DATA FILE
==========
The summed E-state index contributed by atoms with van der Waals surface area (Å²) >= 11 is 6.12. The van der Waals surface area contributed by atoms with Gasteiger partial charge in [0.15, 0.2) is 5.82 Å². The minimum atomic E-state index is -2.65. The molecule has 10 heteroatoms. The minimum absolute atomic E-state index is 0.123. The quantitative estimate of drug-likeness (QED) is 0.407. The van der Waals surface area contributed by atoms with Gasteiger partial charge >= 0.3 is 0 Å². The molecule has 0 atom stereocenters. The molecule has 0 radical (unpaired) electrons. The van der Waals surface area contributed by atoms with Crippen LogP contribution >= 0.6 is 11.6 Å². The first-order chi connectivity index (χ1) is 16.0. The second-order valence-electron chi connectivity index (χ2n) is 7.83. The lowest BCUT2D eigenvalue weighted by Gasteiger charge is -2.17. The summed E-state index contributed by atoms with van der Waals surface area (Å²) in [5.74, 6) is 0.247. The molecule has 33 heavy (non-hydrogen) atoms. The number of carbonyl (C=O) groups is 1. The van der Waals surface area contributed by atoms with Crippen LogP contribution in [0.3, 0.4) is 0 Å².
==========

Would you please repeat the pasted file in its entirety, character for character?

The summed E-state index contributed by atoms with van der Waals surface area (Å²) >= 11 is 6.12. The van der Waals surface area contributed by atoms with Gasteiger partial charge in [0.15, 0.2) is 5.82 Å². The minimum atomic E-state index is -2.65. The molecule has 10 heteroatoms. The minimum absolute atomic E-state index is 0.123. The quantitative estimate of drug-likeness (QED) is 0.407. The van der Waals surface area contributed by atoms with Gasteiger partial charge >= 0.3 is 0 Å². The molecule has 0 atom stereocenters. The molecule has 0 radical (unpaired) electrons. The van der Waals surface area contributed by atoms with Crippen LogP contribution >= 0.6 is 11.6 Å². The first-order chi connectivity index (χ1) is 16.0. The second-order valence-electron chi connectivity index (χ2n) is 7.83. The lowest BCUT2D eigenvalue weighted by Gasteiger charge is -2.17. The summed E-state index contributed by atoms with van der Waals surface area (Å²) in [5.74, 6) is 0.247. The molecule has 33 heavy (non-hydrogen) atoms. The number of carbonyl (C=O) groups is 1. The van der Waals surface area contributed by atoms with Crippen LogP contribution in [0.3, 0.4) is 0 Å².